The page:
Development 10/2014; 141(21). DOI:10.1242/dev.110965 · 6.27 Impact Factor
  • Source
    [Show abstract] [Hide abstract]
    ABSTRACT: The evolution of human anatomical features likely involved changes in gene regulation during development. However, the nature and extent of human-specific developmental regulatory functions remain unknown. We obtained a genome-wide view of cis-regulatory evolution in human embryonic tissues by comparing the histone modification H3K27ac, which provides a quantitative readout of promoter and enhancer activity, during human, rhesus, and mouse limb development. Based on increased H3K27ac, we find that 13% of promoters and 11% of enhancers have gained activity on the human lineage since the human-rhesus divergence. These gains largely arose by modification of ancestral regulatory activities in the limb or potential co-option from other tissues and are likely to have heterogeneous genetic causes. Most enhancers that exhibit gain of activity in humans originated in mammals. Gains at promoters and enhancers in the human limb are associated with increased gene expression, suggesting they include molecular drivers of human morphological evolution.
    Cell 07/2013; 154(1):185-96. DOI:10.1016/j.cell.2013.05.056 · 33.12 Impact Factor
  • Source
    [Show abstract] [Hide abstract]
    ABSTRACT: Protein lysine acetyltransferases (HATs or PATs) acetylate histones and other proteins, and are principally modeled as transcriptional coactivators. CREB binding protein (CBP, CREBBP) and its paralog p300 (EP300) constitute the KAT3 family of HATs in mammals, which has mostly unique sequence identity compared to other HAT families. Although studies in yeast show that many histone mutations cause modest or specific phenotypes, similar studies are impractical in mammals and it remains uncertain if histone acetylation is the primary physiological function for CBP/p300. Nonetheless, CBP and p300 mutations in humans and mice show that these coactivators have important roles in development, physiology, and disease, possibly because CBP and p300 act as network "hubs" with more than 400 described protein interaction partners. Analysis of CBP and p300 mutant mouse fibroblasts reveals CBP/p300 are together chiefly responsible for the global acetylation of histone H3 residues K18 and K27, and contribute to other locus-specific histone acetylation events. CBP/p300 can also be important for transcription, but the recruitment of CBP/p300 and their associated histone acetylation marks do not absolutely correlate with a requirement for gene activation. Rather, it appears that target gene context (e.g. DNA sequence) influences the extent to which CBP and p300 are necessary for transcription.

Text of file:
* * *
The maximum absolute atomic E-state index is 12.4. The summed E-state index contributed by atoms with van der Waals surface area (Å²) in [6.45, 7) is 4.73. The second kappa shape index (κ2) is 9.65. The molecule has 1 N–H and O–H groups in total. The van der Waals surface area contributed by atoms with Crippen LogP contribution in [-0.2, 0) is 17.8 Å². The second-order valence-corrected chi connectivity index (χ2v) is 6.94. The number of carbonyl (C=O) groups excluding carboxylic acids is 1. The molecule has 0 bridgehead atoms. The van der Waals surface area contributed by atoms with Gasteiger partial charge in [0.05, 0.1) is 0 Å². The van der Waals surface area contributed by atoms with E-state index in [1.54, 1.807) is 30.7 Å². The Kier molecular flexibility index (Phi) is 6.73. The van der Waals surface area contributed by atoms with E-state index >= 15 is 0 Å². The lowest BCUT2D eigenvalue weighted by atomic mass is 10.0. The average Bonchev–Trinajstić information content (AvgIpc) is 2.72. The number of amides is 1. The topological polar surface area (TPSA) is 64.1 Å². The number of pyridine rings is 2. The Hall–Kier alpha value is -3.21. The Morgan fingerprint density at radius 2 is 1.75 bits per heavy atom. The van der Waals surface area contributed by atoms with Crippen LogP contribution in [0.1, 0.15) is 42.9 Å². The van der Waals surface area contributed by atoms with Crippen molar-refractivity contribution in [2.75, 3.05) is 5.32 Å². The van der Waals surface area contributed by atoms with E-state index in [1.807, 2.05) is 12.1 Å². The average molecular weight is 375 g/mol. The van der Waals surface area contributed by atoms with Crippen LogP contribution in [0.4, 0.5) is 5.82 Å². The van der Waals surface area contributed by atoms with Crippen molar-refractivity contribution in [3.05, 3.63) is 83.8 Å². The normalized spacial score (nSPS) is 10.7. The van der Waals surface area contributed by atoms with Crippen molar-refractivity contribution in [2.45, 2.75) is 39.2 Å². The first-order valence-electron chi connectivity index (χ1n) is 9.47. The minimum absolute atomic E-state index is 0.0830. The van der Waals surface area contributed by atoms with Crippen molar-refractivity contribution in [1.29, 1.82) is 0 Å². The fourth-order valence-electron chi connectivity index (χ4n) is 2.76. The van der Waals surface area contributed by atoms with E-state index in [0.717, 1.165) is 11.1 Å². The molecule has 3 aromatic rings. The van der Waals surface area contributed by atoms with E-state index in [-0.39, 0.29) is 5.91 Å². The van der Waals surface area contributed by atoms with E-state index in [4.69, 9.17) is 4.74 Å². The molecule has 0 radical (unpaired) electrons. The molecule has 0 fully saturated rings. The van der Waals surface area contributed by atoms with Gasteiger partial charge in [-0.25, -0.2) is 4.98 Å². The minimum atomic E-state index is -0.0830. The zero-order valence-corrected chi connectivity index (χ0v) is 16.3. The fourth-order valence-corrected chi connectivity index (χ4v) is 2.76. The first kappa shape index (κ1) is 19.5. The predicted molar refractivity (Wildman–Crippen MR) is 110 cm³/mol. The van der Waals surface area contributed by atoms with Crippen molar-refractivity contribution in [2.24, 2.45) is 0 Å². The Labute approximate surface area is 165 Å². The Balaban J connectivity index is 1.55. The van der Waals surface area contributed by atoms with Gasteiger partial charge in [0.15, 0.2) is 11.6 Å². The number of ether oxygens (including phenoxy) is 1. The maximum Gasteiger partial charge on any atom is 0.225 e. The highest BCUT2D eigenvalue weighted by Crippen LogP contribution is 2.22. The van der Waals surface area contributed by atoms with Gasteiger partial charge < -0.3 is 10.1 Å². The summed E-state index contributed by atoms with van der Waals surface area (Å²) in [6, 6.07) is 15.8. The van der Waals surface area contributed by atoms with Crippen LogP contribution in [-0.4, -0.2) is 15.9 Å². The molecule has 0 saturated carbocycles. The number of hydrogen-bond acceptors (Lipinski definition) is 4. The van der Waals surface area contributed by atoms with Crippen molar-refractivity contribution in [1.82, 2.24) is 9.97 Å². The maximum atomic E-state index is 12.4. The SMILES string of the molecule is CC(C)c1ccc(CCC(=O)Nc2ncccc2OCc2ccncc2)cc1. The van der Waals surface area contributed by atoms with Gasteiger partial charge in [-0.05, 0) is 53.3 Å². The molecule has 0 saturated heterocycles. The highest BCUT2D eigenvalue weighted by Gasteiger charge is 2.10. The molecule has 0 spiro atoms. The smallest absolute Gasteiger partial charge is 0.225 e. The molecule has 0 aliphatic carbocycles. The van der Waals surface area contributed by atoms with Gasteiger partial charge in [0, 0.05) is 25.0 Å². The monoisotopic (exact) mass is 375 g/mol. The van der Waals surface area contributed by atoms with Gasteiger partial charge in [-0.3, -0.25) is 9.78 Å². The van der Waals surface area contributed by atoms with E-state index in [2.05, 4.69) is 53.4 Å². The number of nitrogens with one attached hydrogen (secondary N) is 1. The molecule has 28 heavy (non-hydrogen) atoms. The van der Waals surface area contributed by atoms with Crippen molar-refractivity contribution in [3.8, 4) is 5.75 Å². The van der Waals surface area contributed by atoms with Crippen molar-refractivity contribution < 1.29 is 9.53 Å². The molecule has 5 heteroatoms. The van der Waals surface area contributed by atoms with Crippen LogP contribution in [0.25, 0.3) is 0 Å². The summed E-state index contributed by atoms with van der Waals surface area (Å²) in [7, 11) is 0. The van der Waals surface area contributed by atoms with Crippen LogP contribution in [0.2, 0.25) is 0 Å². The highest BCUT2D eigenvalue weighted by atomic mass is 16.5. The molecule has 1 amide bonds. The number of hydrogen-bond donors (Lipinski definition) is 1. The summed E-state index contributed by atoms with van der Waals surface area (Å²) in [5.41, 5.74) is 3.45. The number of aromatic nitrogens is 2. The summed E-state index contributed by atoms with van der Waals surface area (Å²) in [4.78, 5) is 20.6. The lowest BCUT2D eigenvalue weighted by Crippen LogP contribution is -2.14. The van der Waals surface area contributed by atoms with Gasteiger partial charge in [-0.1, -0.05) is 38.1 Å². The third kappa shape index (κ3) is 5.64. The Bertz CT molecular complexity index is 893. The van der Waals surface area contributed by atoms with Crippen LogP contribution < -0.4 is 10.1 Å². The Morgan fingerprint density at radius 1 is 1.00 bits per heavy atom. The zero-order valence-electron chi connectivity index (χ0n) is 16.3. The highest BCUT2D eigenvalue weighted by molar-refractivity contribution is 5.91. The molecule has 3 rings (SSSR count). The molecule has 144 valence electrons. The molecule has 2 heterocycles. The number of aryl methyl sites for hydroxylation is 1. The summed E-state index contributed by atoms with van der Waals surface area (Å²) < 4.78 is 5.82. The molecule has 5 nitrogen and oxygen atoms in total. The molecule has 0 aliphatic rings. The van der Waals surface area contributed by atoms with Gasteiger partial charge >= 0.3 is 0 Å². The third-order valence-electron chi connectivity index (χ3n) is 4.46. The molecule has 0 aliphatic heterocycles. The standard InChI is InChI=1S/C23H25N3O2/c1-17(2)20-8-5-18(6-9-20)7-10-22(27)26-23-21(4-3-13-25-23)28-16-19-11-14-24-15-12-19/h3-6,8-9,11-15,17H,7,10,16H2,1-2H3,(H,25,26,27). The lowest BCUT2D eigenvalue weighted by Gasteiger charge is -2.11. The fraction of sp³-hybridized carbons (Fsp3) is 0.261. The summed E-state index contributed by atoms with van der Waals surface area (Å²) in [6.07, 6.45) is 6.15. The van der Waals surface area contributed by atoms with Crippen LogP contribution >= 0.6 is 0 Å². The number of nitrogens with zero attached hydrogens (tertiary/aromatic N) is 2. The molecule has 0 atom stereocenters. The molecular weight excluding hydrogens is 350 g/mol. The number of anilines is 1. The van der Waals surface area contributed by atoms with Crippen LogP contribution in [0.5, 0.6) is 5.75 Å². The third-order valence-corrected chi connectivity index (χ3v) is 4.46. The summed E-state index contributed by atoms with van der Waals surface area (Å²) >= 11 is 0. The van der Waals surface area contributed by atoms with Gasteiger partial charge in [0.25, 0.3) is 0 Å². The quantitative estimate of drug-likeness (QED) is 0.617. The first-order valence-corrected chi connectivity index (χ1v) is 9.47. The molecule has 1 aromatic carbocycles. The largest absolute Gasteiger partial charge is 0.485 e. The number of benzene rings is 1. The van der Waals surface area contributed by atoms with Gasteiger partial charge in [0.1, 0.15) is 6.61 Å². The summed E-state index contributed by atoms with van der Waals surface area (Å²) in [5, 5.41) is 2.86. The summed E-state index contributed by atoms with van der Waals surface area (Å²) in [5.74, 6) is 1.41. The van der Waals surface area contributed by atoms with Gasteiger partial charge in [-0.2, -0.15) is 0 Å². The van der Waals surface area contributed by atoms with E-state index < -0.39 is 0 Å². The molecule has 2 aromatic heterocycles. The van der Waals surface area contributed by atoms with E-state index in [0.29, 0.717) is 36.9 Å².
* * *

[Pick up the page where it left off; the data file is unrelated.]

Aging 04/2012; 4(4):247-55. · 4.89 Impact Factor